Wildlife trafficking harms animals and human health: the case of Pangolins Vienna (Austria), 22 April 2020 – The outbreak of COVID-19 has been linked to a coronavirus originating in wild bats that jumped to people via an intermediary animal, with pangolins among the leading suspects.
These reclusive and nocturnal mammals are killed for their meat and their scales, which have been used medicinally in both Asia and Africa. The wild meat of pangolins is considered a delicacy, sold in wet markets, which could have served as a possible ground zero for the virus.
The majority of all emerging infectious diseases originated from animals and were transferred to humans.
Wildlife trafficking contributes to the tragedy, making it a threat not only to the environment and our natural heritage, but to human health and security. “Wildlife crime endangers the health of our planet – and our own health. Pangolins offer no threat to humans in their own habitat, but allowing them to be trafficked, slaughtered and sold in illicit markets along with other wild species greatly increases the risk of transmission of viruses and other pathogens.
For the sake of preserving biodiversity and preventing the next public health emergency, the illegal wildlife trade must stop,” said UNODC Executive Director Ghada Waly. Pangolins are the most trafficked mammal in the world, with seizures of illegal cargo originating in Africa and intended for Asian markets having increased tenfold since 2014, according to the United Nations Office on Drugs and Crime (UNODC).
The UNODC research, which included field work, was released to mark today’s International Mother Earth Day and will be included in the Office’s World Wildlife Crime Report to be published in June. Estimates of how many pangolins have been illegally traded in recent years are difficult to calculate given that seizures represent only a small fraction of the animals killed.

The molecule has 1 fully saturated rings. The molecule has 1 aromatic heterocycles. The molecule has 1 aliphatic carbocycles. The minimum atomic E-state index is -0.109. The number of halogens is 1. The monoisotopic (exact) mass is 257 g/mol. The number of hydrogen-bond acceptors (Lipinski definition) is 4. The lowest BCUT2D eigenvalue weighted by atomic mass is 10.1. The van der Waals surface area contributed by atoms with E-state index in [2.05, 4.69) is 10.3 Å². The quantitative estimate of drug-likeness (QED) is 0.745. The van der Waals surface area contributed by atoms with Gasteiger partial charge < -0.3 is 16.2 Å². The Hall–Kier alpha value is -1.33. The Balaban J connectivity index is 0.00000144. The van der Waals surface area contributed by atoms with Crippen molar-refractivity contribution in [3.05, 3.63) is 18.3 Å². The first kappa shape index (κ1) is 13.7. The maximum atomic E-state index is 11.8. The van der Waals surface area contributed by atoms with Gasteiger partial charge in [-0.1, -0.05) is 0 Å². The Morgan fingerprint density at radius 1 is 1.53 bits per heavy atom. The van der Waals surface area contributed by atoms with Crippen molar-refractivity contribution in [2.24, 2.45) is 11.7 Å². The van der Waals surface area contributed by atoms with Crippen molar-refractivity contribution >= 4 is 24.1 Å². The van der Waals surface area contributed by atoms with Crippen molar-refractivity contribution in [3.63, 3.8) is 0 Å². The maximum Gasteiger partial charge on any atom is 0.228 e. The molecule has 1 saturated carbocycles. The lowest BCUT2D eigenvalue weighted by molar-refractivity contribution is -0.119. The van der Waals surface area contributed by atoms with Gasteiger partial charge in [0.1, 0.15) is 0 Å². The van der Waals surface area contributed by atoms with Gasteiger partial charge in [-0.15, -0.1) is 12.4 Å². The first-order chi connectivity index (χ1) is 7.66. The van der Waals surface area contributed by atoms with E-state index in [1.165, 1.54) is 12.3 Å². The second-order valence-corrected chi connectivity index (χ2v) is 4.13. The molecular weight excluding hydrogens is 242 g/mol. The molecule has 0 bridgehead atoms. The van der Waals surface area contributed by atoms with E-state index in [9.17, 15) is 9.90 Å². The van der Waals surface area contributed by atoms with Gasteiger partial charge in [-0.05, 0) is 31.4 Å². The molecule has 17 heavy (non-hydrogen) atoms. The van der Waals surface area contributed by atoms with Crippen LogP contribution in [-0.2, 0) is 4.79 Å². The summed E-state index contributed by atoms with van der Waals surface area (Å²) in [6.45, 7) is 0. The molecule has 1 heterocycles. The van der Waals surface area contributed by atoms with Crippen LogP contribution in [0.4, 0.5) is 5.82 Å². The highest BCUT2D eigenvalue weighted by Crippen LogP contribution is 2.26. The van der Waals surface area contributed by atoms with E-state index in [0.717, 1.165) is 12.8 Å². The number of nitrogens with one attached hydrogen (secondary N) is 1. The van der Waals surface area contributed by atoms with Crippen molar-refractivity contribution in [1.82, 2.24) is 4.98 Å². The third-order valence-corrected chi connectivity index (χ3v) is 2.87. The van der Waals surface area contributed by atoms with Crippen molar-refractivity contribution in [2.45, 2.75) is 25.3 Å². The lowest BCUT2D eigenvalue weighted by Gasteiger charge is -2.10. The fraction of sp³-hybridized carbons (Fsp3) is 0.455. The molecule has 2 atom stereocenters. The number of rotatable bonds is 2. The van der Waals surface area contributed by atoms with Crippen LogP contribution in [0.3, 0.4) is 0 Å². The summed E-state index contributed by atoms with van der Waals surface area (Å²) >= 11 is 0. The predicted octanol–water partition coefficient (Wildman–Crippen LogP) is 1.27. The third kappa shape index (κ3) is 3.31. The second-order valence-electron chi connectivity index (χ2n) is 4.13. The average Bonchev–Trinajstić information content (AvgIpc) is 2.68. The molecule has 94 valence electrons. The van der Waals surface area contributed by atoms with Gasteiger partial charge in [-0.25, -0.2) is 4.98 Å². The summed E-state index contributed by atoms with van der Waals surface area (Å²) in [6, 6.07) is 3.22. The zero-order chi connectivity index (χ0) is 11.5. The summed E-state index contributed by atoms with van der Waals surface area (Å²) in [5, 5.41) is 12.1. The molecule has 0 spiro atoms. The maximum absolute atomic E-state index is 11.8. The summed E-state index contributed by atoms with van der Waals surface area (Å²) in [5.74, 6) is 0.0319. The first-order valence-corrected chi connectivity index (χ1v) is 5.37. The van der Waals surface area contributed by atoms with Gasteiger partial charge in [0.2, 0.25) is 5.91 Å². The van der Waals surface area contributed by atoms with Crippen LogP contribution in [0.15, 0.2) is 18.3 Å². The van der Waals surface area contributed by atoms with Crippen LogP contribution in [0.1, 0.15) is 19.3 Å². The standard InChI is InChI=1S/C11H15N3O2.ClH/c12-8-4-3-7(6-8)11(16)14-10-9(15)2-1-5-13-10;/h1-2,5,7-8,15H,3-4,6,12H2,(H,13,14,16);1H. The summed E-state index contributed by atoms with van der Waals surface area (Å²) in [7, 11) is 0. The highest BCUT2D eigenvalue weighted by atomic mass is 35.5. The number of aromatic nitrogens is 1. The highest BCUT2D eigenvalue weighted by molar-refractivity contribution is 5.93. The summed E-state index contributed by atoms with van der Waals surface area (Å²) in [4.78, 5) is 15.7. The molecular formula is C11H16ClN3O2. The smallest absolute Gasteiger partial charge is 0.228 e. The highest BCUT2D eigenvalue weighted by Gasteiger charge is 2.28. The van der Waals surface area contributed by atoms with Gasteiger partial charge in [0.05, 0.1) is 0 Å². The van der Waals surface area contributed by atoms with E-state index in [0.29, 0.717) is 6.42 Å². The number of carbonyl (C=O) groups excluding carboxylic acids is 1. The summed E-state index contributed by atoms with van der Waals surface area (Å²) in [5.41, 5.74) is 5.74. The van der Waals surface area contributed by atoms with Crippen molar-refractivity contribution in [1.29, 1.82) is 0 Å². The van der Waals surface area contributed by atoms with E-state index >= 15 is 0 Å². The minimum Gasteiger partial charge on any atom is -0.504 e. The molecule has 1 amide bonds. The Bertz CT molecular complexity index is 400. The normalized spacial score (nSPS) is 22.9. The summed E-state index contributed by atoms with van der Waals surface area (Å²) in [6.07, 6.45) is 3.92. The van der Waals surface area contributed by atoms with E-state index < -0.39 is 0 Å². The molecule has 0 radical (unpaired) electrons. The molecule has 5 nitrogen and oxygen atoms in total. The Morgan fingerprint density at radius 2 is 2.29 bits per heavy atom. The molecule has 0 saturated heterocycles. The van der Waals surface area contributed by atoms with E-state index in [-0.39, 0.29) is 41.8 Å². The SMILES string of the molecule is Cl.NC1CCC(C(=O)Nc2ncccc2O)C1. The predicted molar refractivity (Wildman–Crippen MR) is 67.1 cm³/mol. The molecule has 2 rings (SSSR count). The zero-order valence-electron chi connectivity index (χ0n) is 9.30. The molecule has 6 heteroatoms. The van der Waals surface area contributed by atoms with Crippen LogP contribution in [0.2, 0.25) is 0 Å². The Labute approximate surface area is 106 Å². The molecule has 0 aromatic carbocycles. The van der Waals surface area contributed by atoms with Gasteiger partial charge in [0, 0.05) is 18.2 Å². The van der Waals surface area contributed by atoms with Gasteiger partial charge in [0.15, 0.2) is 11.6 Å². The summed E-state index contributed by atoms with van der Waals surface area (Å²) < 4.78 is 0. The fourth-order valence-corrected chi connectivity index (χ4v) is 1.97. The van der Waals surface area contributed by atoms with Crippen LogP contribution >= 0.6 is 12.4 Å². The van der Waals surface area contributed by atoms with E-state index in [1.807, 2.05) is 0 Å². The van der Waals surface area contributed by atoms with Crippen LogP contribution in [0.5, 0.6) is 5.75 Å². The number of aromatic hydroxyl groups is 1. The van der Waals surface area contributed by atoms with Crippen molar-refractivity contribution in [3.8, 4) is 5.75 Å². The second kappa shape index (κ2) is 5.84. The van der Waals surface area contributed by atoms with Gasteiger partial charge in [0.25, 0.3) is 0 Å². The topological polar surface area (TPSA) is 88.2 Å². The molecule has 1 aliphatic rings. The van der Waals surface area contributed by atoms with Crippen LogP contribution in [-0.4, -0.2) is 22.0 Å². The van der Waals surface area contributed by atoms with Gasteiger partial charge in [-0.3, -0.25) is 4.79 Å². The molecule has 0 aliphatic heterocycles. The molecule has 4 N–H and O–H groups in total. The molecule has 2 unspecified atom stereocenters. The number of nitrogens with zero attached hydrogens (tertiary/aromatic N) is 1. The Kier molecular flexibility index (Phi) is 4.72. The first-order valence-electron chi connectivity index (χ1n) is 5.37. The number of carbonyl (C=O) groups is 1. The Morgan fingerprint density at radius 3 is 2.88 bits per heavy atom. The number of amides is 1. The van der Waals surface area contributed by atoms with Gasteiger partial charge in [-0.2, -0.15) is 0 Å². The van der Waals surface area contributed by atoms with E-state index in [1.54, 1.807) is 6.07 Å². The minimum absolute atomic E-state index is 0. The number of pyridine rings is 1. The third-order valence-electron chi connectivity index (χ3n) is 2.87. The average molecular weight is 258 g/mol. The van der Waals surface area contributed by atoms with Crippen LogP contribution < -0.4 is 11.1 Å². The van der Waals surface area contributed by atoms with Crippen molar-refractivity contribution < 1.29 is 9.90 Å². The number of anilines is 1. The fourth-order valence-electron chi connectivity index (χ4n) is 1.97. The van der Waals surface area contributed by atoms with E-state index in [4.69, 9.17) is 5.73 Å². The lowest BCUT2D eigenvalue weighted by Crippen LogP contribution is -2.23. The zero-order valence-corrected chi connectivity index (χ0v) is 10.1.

However, the magnitude of the illegal trade based on seizure records suggests that wild sourcing is unsustainable, while breeding of pangolins in captivity at commercial scale is currently not possible. Between 2014 and 2018, the equivalent of 370,000 pangolins were seized globally, suggesting that millions have been trafficked and killed.
UNODC research shows that the source of seized pangolins is primarily West and Central Africa. Traders reported that pangolin traffickers often use the same routes to export and import pangolin scales as they use for ivory. And ivory traffickers appeared to be involved in the pangolin scale trade.
Since the Conference of the Parties to the Convention on International Trade in Endangered Species of Wild Fauna and Flora (CITES) listed all species of pangolins in Appendix I in October 2016, they have been provided the highest level of protection available under international law.
Despite this international trade ban, pangolins remain the most trafficked mammals in the world.
The Chapter of the World Wildlife Crime Report on Pangolins is available online: https://www.unodc.org/unodc/en/data-and-analysis/wildlife.html